Overview of the Ludwik Kowalski papers, 1946-2011

Processed by Hoover Institution Archives Staff.
Hoover Institution Archives
Stanford University
Stanford, California 94305-6010
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© 2011
Hoover Institution Archives. All rights reserved.

Overview of the Ludwik Kowalski papers, 1946-2011

Hoover Institution Archives

Stanford University

Stanford, California
Processed by:
Hoover Institution Archives Staff
Date Completed:
2011
Encoded by:
Machine-readable finding aid derived from MARC record by Jill Golden.
© 2011 Hoover Institution Archives. All rights reserved.

Collection Summary

Title: Ludwik Kowalski papers
Dates: 1946-2011
Collection Number: 2011C18
Creator: Kowalski, Ludwik, 1931-
Collection Size: 7 manuscript boxes (2.8 linear feet)
Repository: Hoover Institution Archives
Stanford, California 94305-6010
Abstract: Diaries, other writings, computer disk interview recording, and correspondence, relating mainly to communism.
Physical Location: Hoover Institution Archives
Languages: English and Polish

Administrative Information

Access

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Publication Rights

For copyright status, please contact the Hoover Institution Archives.

Preferred Citation

[Identification of item], Ludwik Kowalski papers, [Box number], Hoover Institution Archives.

Acquisition Information

Acquired by the Hoover Institution Archives in 2011.

Accruals

Materials may have been added to the collection since this finding aid was prepared. To determine if this has occurred, find the collection in Stanford University's online catalog Socrates at http://library.stanford.edu/webcat . Materials have been added to the collection if the number of boxes listed in Socrates is larger than the number of boxes listed in this finding aid.

Biographical/Historical Note

Polish physicist and communist; subsequently anti-communist émigré in the United States.
Ludwik Kowalski, a retired physics professor at Montclair State University in New Jersey, has an extraordinary biography. He was born in 1931 in Warsaw to a Jewish family. Shortly after his birth, his naively idealistic parents, deceived by Soviet propaganda, moved to the Soviet Union. In 1938, Ludwik's father, an engineer, along with tens of thousands of Polish Communists and ethnic Poles, was arrested on false charges and sent to the GULAG. He died of exhaustion in the Kolyma gold mines at the age of thirty-six. His father's tragic fate did not shake Kowalski's blind faith in the Soviet system, and he became a dedicated young Communist. Ludwik spent most of his childhood in Moscow, receiving a thoroughly Stalinist education; he and his mother returned to Poland a few months after the end of the war. He completed his secondary and university education in Warsaw, followed by graduate studies in France, from 1957 to 1962; he received a doctorate from the Institute of Nuclear Physics in Orsay. After a brief visit to Poland, the young scientist was invited to a scientific conference in the United States. That 1964 visit led to a research position at Columbia University and his immigration to the United States.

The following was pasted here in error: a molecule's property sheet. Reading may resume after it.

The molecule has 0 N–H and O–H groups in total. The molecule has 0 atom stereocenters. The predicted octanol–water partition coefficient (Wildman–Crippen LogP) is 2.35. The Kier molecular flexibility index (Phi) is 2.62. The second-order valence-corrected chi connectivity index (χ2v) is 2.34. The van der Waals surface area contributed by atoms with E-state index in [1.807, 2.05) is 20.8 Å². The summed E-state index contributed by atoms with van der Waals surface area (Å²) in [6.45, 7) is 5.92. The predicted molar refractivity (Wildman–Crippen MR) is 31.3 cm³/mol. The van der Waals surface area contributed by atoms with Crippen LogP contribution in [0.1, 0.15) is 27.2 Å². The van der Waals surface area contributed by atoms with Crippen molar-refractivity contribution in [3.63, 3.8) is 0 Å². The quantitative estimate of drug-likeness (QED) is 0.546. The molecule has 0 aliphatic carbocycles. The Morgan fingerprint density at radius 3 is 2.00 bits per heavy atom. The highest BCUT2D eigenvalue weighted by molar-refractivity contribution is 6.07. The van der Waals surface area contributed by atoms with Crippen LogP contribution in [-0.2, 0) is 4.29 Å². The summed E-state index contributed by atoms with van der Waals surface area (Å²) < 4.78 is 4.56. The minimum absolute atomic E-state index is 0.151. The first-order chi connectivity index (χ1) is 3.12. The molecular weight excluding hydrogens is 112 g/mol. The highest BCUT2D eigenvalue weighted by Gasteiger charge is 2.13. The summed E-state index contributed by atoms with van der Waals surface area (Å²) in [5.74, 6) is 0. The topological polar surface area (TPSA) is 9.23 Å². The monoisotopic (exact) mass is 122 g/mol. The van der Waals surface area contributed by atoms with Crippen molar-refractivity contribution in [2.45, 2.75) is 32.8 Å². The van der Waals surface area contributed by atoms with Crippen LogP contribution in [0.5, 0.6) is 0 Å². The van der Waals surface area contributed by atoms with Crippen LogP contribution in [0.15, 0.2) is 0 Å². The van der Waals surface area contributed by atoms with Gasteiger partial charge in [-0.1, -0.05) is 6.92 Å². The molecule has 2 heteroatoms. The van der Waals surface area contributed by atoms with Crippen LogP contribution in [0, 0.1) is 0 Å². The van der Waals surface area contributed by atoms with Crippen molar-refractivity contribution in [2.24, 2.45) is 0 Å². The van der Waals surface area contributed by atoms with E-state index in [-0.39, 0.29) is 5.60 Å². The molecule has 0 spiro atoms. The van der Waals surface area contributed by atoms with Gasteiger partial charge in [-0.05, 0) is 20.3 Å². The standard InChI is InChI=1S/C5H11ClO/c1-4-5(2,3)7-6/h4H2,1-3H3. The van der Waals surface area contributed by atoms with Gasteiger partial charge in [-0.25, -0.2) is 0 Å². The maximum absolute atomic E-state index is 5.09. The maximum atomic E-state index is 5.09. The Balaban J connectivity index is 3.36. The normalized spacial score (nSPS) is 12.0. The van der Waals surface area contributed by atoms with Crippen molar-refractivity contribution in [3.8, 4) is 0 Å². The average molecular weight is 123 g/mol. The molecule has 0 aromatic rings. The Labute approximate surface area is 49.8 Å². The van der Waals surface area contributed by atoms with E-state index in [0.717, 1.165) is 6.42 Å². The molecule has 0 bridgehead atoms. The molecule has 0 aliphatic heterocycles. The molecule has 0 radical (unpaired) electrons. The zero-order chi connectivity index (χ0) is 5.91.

Scope and Content of Collection

The collection includes the original notebook diaries (in Polish), hundreds of letters, and personal documents and photographs, relating mainly to communism.
Kowalski began keeping a diary in secondary school in Poland. In it he recorded his reactions to developments in his private life, with observations on major developments on the national and international scene. Kowalski continued to write his diary through much of his life, though his notes from the 1950s are most extensive and interesting as a source on Polish society, education and culture during the early years of the communist regime.
The diary also provides a record of the author's gradual intellectual de-Sovietization and the search for his own identity. Kowalski's reactions to the death of Stalin, the revelations of the Twentieth Congress of the Soviet Communist Party, the Hungarian revolution, and the Polish October 1956 are important landmarks in the young scholar's personal liberation, a process that was very private and took decades to complete. As a university professor and a scientist, he concentrated on his teaching and research and did not reveal his complete political metamorphosis until he retired from academia in 2004. Since that time, he has written two books: Hell on Earth: Brutality and Violence under the Stalinist Regime (2008) and Tyranny to Freedom: Diary of a Former Stalinist (2009). Both books were published by Wasteland Press in Shelbyville, Kentucky.

Indexing Terms

The following terms have been used to index the description of this collection in the library's online public access catalog.
Communism.
Communism--Poland.
Polish people--United States.


Collection Contents

Box: 1-7

The collection has not yet been described. Please let the Hoover Institution Archives know if you would like to see this material described. Contact us at hooverarchivesinfo@stanford.edu